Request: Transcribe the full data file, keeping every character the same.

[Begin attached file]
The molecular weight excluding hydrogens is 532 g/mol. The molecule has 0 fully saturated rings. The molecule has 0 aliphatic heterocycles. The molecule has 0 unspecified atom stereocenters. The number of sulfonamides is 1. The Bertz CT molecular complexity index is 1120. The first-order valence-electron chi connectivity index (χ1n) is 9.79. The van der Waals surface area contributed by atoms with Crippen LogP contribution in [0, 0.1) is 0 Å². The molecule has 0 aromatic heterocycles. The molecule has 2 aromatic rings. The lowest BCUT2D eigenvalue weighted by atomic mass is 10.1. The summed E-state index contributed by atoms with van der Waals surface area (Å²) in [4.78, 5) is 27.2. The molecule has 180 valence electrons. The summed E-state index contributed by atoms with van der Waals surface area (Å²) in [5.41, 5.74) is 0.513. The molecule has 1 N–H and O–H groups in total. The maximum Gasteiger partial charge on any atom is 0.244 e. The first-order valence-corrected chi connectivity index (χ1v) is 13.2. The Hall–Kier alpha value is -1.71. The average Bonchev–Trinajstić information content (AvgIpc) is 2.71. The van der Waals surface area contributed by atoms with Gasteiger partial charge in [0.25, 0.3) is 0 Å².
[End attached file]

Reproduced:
The molecular weight excluding hydrogens is 532 g/mol. The molecule has 0 fully saturated rings. The molecule has 0 aliphatic heterocycles. The molecule has 0 unspecified atom stereocenters. The number of sulfonamides is 1. The Bertz CT molecular complexity index is 1120. The first-order valence-electron chi connectivity index (χ1n) is 9.79. The van der Waals surface area contributed by atoms with Crippen LogP contribution in [0, 0.1) is 0 Å². The molecule has 0 aromatic heterocycles. The molecule has 2 aromatic rings. The lowest BCUT2D eigenvalue weighted by atomic mass is 10.1. The summed E-state index contributed by atoms with van der Waals surface area (Å²) in [4.78, 5) is 27.2. The molecule has 180 valence electrons. The summed E-state index contributed by atoms with van der Waals surface area (Å²) in [5.41, 5.74) is 0.513. The molecule has 1 N–H and O–H groups in total. The maximum Gasteiger partial charge on any atom is 0.244 e. The first-order valence-corrected chi connectivity index (χ1v) is 13.2. The Hall–Kier alpha value is -1.71. The average Bonchev–Trinajstić information content (AvgIpc) is 2.71. The van der Waals surface area contributed by atoms with Gasteiger partial charge in [0.25, 0.3) is 0 Å².